AGN relics in the radio sky: a LOFAR look into spectral ageing and AGN duty cycles

Research output: ThesisThesis fully internal (DIV)

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Galaxies have black holes in their nuclei: big galaxies host bigger while small galaxies host smaller black holes. These black holes grow during the lifetime of a galaxy (billions of years) through accretion of matter and they can end up being as massive as billions of suns put together. The accretion is not a steady process but occurs in episodes, each lasting tens of millions of years.
Certain types of galaxies produce strong radio waves during the accretion episodes. The radio emission can be detected for millions of years after the matter accretion episode of a black hole has ended, and it slowly fades as time passes. The observed structures, connected to galaxies which host previously active black holes are known as radio relics.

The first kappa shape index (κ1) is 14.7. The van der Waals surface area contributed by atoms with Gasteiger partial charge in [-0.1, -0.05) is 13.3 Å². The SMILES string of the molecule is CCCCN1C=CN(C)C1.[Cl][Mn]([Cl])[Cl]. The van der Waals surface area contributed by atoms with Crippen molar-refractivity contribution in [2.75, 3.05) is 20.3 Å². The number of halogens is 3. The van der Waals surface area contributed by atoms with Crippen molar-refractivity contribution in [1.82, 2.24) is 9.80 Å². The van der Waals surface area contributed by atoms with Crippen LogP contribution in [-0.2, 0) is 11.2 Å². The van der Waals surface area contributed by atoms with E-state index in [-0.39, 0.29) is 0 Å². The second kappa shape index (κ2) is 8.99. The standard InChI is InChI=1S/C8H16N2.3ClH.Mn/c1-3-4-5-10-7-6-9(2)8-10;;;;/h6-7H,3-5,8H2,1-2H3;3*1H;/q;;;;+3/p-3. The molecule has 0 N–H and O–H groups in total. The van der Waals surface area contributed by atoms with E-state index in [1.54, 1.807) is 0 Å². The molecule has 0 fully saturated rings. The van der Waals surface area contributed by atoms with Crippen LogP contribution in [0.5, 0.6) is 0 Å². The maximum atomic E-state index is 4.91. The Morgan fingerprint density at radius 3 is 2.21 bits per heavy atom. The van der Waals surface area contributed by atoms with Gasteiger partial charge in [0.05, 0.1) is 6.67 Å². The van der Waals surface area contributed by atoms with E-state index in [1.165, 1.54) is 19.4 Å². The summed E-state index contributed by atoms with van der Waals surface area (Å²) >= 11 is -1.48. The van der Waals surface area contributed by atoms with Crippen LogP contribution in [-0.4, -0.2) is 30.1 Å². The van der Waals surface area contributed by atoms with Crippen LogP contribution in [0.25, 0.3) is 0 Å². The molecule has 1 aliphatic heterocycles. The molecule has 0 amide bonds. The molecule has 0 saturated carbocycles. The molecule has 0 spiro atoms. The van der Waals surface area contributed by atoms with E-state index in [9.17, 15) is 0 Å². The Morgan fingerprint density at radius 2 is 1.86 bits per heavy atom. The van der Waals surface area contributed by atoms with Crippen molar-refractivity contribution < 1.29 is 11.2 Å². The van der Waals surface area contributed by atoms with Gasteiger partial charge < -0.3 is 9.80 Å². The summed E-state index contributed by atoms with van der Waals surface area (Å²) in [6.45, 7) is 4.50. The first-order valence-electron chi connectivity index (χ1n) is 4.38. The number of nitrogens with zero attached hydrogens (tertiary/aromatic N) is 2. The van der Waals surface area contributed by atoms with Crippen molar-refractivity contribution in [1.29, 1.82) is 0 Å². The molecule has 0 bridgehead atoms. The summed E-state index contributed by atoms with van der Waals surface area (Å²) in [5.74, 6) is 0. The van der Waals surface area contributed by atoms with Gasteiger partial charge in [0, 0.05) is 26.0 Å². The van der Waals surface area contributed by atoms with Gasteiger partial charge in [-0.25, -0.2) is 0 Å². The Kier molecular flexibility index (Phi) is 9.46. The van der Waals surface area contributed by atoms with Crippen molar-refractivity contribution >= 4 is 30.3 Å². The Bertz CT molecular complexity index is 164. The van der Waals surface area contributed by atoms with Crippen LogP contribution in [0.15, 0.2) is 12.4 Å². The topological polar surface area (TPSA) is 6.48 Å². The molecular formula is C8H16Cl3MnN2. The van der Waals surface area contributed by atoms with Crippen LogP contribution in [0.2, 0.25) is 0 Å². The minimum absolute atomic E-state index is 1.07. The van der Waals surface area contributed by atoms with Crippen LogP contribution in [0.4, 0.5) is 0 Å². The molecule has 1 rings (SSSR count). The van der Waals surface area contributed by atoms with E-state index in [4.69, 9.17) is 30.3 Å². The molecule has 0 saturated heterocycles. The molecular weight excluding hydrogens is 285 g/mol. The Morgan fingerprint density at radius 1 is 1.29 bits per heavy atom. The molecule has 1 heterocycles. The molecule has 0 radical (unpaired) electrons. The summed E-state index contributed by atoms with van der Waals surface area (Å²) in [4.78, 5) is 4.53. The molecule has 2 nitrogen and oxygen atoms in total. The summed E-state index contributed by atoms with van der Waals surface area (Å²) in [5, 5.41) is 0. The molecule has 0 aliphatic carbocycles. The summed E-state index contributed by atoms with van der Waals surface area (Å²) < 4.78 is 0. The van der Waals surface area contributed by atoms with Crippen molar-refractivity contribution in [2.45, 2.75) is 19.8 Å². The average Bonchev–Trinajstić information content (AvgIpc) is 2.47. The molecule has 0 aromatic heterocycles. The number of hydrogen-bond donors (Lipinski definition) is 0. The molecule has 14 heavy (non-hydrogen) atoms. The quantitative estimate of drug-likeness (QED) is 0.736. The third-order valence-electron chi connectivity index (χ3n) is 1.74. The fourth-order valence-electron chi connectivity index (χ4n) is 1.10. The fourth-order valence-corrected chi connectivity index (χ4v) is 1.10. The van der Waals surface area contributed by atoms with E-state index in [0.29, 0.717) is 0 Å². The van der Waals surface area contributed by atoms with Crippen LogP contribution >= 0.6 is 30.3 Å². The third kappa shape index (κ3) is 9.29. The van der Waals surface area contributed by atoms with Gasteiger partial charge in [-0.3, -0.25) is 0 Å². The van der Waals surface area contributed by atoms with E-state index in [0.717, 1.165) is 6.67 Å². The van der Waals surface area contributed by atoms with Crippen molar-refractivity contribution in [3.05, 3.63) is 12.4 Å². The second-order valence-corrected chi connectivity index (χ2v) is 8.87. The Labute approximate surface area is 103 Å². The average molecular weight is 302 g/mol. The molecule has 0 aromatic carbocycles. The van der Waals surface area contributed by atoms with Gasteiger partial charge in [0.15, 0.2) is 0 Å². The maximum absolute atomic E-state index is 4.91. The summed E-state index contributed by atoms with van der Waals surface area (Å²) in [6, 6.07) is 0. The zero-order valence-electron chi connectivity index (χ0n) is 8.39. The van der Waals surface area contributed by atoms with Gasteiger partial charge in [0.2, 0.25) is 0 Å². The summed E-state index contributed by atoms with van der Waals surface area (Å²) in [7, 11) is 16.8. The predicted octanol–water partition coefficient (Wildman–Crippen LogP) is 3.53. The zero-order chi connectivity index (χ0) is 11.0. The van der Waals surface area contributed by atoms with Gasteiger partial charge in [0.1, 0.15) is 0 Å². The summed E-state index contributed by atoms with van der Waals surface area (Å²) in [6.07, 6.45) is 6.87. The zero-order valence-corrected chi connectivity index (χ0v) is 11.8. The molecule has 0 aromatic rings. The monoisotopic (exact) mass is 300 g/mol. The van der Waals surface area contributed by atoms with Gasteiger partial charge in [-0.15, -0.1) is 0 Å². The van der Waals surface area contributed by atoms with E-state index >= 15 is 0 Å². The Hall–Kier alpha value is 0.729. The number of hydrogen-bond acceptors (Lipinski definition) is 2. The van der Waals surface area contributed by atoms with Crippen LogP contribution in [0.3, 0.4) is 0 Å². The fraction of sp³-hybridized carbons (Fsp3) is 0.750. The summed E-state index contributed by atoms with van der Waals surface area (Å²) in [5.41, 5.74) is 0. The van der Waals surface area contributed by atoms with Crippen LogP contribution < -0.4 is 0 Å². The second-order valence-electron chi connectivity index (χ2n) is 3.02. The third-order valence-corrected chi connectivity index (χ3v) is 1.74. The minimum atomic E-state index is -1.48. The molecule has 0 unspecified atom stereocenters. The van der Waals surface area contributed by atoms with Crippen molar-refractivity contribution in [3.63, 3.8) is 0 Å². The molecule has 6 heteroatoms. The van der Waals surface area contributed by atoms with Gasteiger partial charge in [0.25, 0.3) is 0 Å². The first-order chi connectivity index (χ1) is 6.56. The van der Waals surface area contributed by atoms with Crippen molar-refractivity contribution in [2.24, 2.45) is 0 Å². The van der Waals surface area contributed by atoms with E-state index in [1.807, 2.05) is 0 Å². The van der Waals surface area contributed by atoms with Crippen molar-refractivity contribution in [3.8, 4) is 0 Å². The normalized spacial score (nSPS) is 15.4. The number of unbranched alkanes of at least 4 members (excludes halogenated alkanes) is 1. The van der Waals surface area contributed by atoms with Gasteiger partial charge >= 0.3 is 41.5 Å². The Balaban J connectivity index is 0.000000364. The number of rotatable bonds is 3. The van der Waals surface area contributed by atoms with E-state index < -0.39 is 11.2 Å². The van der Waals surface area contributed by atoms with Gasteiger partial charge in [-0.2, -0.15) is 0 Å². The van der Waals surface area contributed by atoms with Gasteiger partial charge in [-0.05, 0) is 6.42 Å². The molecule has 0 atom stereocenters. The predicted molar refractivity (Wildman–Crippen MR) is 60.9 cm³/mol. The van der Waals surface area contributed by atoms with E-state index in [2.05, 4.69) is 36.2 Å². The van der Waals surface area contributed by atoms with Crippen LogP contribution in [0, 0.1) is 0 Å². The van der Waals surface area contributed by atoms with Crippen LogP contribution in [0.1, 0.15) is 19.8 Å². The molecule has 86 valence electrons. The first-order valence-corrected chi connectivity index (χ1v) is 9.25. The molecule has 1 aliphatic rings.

This thesis investigates radio relics by imaging their radio emission using the revolutionary Dutch built LOw Frequency ARray (LOFAR) radio telescope. We have used LOFAR to study several examples of radio relics and have derived the duration of the black hole accretion episodes as well as the time elapsed since the accretion has stopped. We have also made new relic discoveries, showcasing the promise which LOFAR holds for
future work in this field of research.
Translated title of the contributionRestanten van kosmische radiostralers: een eerste blik met LOFAR
Original languageEnglish
QualificationDoctor of Philosophy
Awarding Institution
  • University of Groningen
  • Morganti, Raffaella, Supervisor
  • Barthel, Pieter, Co-supervisor
Award date6-Feb-2015
Place of Publication[S.l.]
Print ISBNs978-90-367-7632-5
Electronic ISBNs978-90-367-7631-8
Publication statusPublished - 2015

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